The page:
Soros-backed Federal Prosecutor Rachael Rollins Resigns in Disgrace

COMMENTARY Crime and Justice

Soros-backed Federal Prosecutor Rachael Rollins Resigns in Disgrace

May 22, 2023 7 min read

Commentary By

Charles “Cully” Stimson @cullystimson

Senior Legal Fellow and Deputy Director, Meese Center

Zack Smith @tzsmith

Senior Legal Fellow, Meese Center for Legal Studies

George Soros-backed rogue U.S. Attorney Rachael Rollins is seen in Boston on Jan. 13, 2022. Barry Chin / The Boston Globe / Getty Images

Key Takeaways

Rollins resigned right before the Department of Justice’s Office of the Inspector General and the Office of Special Counsel released devastating reports.

She fallaciously claimed that not prosecuting crimes resulted in lower crime rates, repeating ad nauseum that “data and science” backed up this nutty approach.

Her lasting legacy, however, will be the list of Hatch Act violations and ethical lapses U.S. attorneys should never commit.

Rachael Rollins, the George Soros-backed rogue U.S. attorney for the District of Massachusetts, announced earlier this week that she is resigning as the chief federal prosecutor for the Bay State.

Rollins resigned right before the Department of Justice’s Office of the Inspector General and the Office of Special Counsel released devastating reports outlining her serious ethical lapses and lambasting her for them, which were predictable given her tawdry and bizarre behavior when she was Boston’s district attorney.

In the letter from Henry Kerner in the Office of Special Counsel to President Joe Biden outlining some of these lapses (to put it charitably), Kerner wrote that Rollins’ violations of the Hatch Act (the law prohibiting federal employees from engaging in partisan political activity on government time or with government resources), “are among the most egregious transgressions of the Act that OSC has ever investigated.”

The inspector general’s report also catalogs Rollins’ bad behavior. That report is 155 pages long and includes emails, texts, and other hard evidence of Rollins’ myriad ethical (and potentially criminal) acts throughout her tenure as the U.S. attorney.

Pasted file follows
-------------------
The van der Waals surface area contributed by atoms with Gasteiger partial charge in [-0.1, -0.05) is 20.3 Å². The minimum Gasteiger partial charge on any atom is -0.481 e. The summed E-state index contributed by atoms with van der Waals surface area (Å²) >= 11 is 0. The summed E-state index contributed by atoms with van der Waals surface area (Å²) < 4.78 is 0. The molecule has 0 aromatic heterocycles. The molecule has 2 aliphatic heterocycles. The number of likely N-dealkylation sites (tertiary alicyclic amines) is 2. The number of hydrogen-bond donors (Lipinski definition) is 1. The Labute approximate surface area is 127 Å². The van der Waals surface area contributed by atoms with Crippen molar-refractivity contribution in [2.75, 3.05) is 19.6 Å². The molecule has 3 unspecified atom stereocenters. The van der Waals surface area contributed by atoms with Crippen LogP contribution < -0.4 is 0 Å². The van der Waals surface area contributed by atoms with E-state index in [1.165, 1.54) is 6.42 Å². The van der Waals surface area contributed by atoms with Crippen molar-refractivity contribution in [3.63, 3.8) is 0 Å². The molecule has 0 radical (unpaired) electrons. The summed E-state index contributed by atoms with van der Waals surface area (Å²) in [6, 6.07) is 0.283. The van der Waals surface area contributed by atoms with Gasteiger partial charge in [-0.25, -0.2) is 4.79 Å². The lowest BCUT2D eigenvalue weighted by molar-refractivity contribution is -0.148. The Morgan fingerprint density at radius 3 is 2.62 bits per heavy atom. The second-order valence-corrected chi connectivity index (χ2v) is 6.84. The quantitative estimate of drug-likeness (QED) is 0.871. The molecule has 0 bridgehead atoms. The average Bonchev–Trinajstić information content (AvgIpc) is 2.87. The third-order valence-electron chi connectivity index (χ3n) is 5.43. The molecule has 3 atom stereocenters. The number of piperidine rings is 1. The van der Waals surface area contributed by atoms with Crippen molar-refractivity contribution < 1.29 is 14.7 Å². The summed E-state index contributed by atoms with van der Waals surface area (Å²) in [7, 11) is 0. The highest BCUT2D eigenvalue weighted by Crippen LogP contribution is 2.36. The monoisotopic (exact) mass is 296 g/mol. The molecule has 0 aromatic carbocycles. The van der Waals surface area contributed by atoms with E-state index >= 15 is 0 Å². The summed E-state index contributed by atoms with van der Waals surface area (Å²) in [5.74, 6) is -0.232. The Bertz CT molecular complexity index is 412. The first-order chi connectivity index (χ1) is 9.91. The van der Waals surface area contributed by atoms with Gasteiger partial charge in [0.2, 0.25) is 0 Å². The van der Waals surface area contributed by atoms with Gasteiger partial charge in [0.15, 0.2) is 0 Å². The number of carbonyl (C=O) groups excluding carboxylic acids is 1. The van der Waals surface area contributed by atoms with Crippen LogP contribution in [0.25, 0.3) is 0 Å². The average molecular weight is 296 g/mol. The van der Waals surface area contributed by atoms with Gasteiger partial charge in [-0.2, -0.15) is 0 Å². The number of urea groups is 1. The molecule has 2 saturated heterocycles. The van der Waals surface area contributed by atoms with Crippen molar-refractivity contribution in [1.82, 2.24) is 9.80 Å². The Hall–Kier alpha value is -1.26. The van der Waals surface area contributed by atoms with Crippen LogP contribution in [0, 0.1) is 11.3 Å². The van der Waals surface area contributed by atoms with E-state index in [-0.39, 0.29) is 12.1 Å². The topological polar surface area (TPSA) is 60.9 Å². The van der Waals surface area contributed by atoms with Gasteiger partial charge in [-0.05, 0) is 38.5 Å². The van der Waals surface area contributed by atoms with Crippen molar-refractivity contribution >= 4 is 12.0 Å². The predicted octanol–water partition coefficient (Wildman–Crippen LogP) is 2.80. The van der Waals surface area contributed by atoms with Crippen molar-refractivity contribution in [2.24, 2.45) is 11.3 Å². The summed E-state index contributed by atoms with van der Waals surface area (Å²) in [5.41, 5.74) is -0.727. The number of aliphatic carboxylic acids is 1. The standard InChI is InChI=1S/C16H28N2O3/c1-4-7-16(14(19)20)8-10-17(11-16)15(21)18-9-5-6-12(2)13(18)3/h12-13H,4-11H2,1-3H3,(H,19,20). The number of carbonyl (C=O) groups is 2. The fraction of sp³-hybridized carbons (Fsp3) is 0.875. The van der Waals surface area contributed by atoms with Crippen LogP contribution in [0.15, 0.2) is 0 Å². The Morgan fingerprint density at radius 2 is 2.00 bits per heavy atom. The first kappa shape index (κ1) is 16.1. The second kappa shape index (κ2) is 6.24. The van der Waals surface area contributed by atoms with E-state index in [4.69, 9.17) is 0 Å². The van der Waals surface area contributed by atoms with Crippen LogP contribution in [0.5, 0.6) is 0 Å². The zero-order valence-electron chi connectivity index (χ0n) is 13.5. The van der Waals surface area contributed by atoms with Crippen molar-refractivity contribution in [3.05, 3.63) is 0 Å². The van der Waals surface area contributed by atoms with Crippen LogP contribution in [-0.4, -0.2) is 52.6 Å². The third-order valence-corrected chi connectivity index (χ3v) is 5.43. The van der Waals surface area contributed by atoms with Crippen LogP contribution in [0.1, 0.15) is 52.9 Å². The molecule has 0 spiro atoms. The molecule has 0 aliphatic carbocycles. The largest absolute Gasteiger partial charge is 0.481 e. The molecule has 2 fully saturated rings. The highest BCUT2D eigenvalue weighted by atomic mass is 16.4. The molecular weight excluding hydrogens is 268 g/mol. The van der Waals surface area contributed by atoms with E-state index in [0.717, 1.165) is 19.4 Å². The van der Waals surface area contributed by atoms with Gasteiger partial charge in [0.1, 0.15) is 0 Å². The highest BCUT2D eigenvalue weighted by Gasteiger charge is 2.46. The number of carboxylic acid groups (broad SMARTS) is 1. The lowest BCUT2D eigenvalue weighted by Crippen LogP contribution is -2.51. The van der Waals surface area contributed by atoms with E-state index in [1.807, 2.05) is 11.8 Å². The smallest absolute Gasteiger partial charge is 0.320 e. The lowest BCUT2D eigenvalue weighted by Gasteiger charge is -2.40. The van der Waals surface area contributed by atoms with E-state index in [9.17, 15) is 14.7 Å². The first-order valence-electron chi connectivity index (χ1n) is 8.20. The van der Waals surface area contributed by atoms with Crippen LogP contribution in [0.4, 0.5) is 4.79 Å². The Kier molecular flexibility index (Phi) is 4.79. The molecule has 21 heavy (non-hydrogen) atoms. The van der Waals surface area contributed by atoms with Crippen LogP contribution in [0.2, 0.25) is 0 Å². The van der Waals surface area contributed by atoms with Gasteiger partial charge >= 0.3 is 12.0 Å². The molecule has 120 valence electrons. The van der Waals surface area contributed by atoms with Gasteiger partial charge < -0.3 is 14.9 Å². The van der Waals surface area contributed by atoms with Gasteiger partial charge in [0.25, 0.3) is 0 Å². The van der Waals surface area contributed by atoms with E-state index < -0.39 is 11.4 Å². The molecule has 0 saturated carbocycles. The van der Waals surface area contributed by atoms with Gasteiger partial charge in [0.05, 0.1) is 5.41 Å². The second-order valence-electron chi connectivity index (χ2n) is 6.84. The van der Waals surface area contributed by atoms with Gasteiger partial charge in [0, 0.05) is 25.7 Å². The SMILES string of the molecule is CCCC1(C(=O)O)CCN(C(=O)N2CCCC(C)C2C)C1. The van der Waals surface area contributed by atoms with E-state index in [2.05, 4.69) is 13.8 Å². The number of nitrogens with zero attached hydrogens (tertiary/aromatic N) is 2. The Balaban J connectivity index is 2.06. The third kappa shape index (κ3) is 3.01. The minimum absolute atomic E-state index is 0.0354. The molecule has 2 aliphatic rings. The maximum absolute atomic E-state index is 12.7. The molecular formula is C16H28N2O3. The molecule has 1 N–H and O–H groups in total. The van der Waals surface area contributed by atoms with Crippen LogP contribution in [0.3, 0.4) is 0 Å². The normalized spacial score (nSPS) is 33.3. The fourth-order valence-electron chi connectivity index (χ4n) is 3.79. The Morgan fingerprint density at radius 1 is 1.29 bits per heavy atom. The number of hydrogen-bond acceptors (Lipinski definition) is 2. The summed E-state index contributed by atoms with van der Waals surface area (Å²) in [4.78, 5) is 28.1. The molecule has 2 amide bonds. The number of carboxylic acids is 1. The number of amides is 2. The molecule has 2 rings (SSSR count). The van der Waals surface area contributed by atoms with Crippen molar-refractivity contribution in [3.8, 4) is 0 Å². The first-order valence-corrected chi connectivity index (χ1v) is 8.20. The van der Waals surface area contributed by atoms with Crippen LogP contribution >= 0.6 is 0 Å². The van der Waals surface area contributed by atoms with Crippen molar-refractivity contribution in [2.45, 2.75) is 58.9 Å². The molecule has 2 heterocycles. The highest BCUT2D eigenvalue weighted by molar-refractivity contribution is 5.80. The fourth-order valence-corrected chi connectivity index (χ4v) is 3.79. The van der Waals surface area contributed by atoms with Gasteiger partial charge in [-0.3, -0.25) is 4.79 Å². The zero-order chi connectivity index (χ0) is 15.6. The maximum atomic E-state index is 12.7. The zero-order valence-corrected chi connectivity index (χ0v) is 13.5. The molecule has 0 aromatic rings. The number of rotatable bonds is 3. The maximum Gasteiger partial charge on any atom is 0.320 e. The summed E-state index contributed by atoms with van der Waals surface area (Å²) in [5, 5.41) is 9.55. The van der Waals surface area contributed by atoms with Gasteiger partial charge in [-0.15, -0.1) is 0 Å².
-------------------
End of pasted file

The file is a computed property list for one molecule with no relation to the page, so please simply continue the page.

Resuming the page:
Among the many violations noted in the report, the inspector general found that Rollins acted functionally as a campaign adviser for a Democrat running for Suffolk County district attorney while she was the sitting U.S. attorney; Rollins secretly disclosed a nonpublic DOJ letter about an ongoing DOJ civil rights matter to a Boston Herald reporter; and, in June 2022, Rollins “secretly disclosed another nonpublic DOJ letter about a different ongoing civil rights matter to a Boston Globe associate editor.”

The report also stated the inspector general received information alleging that Rollins:

(1) As U.S. attorney, solicited 30 free tickets from the Boston Celtics for local youth basketball players to attend a Celtics game, accepted two tickets for herself, and used a subordinate employee to help coordinate the event, contrary to ethics advice.

(2) Accepted nonfederal payment of travel expenses on two separate occasions without advance authorization and without advising her office of both the true purpose of her travel or her intention to accept nonfederal payment of certain expenses.

(3) Called a live local radio show and discussed a MA USAO (Massachusetts U.S. Attorney’s Office) criminal case from which she was recused.

(4) Participated with federal, state, and local elected officials from one political party in a press conference in response to the public reporting of a draft opinion in the U.S. Supreme Court case of Dobbs v. Jackson Women’s Health Organization.

(5) Routinely used her personal cell phone to send text messages to her staff, including on matters relating to official DOJ business.

(6) Continued to accept donations to her Suffolk D.A. (district attorney) campaign account after she was sworn in as U.S. attorney.

These summaries, although damning, don’t convey the gravity and depravity of her actions. We encourage everyone to read the report, especially her emails and texts, for themselves. The inspector general’s investigators also believed she lied to them during their investigation and appropriately referred her for criminal prosecution to the Justice Department. Inexplicably, the Justice Department declined to prosecute her.

Rollins is the fifth Soros-backed rogue prosecutor who was voted out of office, declined to run for reelection, or resigned in disgrace in the last few months. Others include Chesa Boudin, who was recalled in San Francisco; Marilyn Mosby, who lost her primary in Baltimore; Kim Gardner, who resigned in disgrace earlier this month in St. Louis; and Kim Foxx, the first Soros-funded big-city rogue prosecutor, whom he first funded in 2016.

Foxx was ostensibly forced to announce she would not run for reelection next year in Chicago by the Democratic machine that desperately needs to disassociate itself from rising crime rates ahead of its national convention next year in the Windy City.